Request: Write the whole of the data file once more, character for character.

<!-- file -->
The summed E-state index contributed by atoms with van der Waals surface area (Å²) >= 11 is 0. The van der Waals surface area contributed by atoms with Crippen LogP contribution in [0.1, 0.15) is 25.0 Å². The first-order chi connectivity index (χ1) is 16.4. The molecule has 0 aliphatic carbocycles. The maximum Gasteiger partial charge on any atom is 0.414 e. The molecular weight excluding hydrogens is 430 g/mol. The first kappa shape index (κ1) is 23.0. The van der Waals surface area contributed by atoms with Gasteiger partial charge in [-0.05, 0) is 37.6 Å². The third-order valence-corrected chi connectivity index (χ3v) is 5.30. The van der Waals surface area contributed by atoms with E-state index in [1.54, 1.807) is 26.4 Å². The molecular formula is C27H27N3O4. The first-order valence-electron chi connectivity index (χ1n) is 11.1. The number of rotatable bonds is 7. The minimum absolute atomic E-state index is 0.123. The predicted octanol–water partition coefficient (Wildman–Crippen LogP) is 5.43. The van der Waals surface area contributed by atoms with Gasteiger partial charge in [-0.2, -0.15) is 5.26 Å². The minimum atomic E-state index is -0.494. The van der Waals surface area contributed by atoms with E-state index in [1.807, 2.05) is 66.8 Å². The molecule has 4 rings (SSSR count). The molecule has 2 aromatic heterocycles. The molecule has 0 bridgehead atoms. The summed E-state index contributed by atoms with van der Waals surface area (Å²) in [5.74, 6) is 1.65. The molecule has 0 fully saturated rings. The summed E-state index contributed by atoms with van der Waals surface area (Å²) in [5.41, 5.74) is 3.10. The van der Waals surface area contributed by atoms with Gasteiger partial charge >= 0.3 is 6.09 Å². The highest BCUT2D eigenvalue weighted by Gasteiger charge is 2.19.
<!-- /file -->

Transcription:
The summed E-state index contributed by atoms with van der Waals surface area (Å²) >= 11 is 0. The van der Waals surface area contributed by atoms with Crippen LogP contribution in [0.1, 0.15) is 25.0 Å². The first-order chi connectivity index (χ1) is 16.4. The molecule has 0 aliphatic carbocycles. The maximum Gasteiger partial charge on any atom is 0.414 e. The molecular weight excluding hydrogens is 430 g/mol. The first kappa shape index (κ1) is 23.0. The van der Waals surface area contributed by atoms with Gasteiger partial charge in [-0.05, 0) is 37.6 Å². The third-order valence-corrected chi connectivity index (χ3v) is 5.30. The van der Waals surface area contributed by atoms with E-state index in [1.54, 1.807) is 26.4 Å². The molecular formula is C27H27N3O4. The first-order valence-electron chi connectivity index (χ1n) is 11.1. The number of rotatable bonds is 7. The minimum absolute atomic E-state index is 0.123. The predicted octanol–water partition coefficient (Wildman–Crippen LogP) is 5.43. The van der Waals surface area contributed by atoms with Gasteiger partial charge in [-0.2, -0.15) is 5.26 Å². The minimum atomic E-state index is -0.494. The van der Waals surface area contributed by atoms with E-state index in [1.807, 2.05) is 66.8 Å². The molecule has 4 rings (SSSR count). The molecule has 2 aromatic heterocycles. The molecule has 0 bridgehead atoms. The summed E-state index contributed by atoms with van der Waals surface area (Å²) in [5.74, 6) is 1.65. The molecule has 0 fully saturated rings. The summed E-state index contributed by atoms with van der Waals surface area (Å²) in [5.41, 5.74) is 3.10. The van der Waals surface area contributed by atoms with Gasteiger partial charge >= 0.3 is 6.09 Å². The highest BCUT2D eigenvalue weighted by Gasteiger charge is 2.19.